The dead man's hand.

The dead man’s hand.

Animals live in groups for many reasons: to control territory or access to resources, to form alliances and, of course, they live in groups because that makes it easier to find a mate. But living in groups comes with costs – including the possibility that all of those wonderful friends surrounding you are making it more likely that you’re going to be eaten by a predator.

Like humans, animals have a limited capacity for attention. They can only pay attention to so many things at one time – trying to do too many things at once causes everything to suffer. (Study-after-study shows that multi-tasking, the Millenial’s favourite pastime, just results in doing five things poorly). For solitary animals, that means their attention is divided between two things: finding food, and avoiding predators. That’s pretty straightforward.


But social animals have to divide their attention among more activities. They have to find food, look around for predators, look around to see if other individuals have located predators, and also pay attention to their needy friends that require constant attention. Heaven-forbid you’re a mother with babies to take care of too. A study published last week in the journal Ethology experimentally considered the cost of companions.

Jennifer Yee and her colleagues studied the brown anole, a ubiquitous lizard found in the Caribbean. Like all small critters, the brown anole is a favourite meal of just about everything bigger than it – but particularly snakes. Anoles rely on their keen eyesight to avoid becoming a snack – if the bushes rustle in a suspicious way they dart to safety. Yee tested the reaction time of anoles by harassing them with a rubber snake. She moved the snake to within a metre of an anole, and then recorded how much time it took for the anoles to notice. Solitary anoles noticed the snake quickly, and ran away. Good for them.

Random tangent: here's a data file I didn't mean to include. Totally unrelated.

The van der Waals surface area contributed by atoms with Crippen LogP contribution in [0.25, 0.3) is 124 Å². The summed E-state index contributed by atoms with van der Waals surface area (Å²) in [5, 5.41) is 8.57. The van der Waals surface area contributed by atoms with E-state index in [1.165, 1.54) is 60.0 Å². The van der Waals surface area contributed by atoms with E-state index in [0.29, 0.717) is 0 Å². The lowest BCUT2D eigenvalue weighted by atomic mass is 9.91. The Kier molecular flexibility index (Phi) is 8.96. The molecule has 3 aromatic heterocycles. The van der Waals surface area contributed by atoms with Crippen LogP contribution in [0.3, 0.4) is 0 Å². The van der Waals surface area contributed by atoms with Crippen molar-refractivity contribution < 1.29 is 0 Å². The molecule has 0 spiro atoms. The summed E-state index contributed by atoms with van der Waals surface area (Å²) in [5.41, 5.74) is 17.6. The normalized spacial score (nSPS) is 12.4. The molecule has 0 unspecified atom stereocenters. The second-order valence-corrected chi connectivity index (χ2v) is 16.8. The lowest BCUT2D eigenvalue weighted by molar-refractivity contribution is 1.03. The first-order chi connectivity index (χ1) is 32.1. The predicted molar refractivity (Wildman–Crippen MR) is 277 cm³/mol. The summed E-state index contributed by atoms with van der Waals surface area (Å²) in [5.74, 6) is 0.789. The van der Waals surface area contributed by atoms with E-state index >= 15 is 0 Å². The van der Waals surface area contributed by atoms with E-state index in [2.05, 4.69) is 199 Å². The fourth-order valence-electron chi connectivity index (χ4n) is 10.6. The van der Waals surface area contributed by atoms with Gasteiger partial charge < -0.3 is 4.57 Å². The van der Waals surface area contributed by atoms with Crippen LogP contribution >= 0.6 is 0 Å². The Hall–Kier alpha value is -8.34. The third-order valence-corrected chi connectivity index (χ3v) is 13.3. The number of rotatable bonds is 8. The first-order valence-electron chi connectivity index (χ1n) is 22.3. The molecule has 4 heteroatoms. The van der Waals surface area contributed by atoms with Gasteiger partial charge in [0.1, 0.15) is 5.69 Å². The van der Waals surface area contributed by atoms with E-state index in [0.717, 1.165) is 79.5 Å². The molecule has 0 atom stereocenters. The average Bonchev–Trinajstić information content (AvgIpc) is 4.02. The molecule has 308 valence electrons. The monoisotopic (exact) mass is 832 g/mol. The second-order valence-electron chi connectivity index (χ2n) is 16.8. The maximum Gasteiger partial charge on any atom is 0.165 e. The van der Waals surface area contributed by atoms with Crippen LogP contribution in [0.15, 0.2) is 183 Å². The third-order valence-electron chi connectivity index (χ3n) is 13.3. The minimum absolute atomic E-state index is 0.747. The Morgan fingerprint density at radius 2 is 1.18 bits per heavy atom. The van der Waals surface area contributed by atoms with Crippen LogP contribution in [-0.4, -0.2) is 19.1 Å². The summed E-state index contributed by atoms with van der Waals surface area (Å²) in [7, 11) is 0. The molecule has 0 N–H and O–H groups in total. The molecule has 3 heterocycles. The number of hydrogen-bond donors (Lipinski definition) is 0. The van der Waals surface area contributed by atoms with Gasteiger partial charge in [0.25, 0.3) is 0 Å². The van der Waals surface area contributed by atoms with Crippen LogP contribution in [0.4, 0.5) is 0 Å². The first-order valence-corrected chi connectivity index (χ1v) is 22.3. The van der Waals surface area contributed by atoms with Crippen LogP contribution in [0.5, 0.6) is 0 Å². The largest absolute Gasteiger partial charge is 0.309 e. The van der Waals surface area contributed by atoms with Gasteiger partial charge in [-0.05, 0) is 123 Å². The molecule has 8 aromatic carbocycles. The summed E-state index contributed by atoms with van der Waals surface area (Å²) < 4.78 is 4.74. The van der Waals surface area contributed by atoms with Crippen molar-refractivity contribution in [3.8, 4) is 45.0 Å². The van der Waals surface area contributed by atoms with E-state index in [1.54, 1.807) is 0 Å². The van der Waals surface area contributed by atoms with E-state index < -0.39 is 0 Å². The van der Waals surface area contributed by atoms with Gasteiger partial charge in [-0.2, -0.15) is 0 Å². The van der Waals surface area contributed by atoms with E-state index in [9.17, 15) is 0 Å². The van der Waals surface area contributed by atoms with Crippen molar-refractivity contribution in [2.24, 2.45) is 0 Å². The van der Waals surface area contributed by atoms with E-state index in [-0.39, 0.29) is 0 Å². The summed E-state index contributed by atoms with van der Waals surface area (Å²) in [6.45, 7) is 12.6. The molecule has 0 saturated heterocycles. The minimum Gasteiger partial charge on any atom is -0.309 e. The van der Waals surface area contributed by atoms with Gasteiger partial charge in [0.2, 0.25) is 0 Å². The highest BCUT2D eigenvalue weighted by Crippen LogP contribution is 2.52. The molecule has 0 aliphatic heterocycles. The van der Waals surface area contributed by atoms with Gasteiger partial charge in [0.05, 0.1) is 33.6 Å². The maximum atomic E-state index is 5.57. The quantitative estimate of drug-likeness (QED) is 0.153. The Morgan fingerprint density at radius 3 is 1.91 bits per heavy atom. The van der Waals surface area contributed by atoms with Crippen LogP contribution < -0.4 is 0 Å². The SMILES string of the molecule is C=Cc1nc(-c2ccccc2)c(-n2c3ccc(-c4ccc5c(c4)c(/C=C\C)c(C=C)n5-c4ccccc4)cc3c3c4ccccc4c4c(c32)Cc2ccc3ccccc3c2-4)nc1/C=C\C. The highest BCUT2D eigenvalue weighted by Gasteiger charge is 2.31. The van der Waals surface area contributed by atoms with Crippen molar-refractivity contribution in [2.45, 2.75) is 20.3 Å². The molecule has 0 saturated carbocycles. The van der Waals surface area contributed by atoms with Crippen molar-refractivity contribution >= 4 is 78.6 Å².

A brown anole, auditioning for a role in the Terminator movies

A brown anole, auditioning for a role in the Terminator movies. Credit: Neil Losin


But, anoles live at a fairly high population density, and are regularly distracted by other anoles. They may just be passing through, or they may be angling to steal your territory, or your mates, or your food. Regardless, they bear close watching. So the anoles all keep a  tense eye on one another – the same way Hickok might’ve been keeping a close eye on his fellow poker players. That sort of attention comes at a cost. Yee found that when anoles were distracted by the presence of other individuals, it took them twice as long to notice the presence of a predator – and the predator could be moved closer before the anole found it.

A green anole doing a poor job of paying attention.

A green anole doing a poor job of paying attention. Credit: USGS

That’s bad news for pre-occupied anoles. It was also bad news for Wild Bill Hickok. Distracted by the other poker players, he didn’t notice Jack McCall arriving at the bar behind him. Next time you’re at the bar, take the seat with your back to the wall.

Neil Griffin

Literature Cited

Yee J, et al. 2013. The Costs of Conspecifics: Are Social Distractions or Environmental Distractions More Salient? Ethology 119: 480-488.

Turner, T. 2001. Wild Bill Hickok: Deadwood City – End of Trail. Universal Publishers.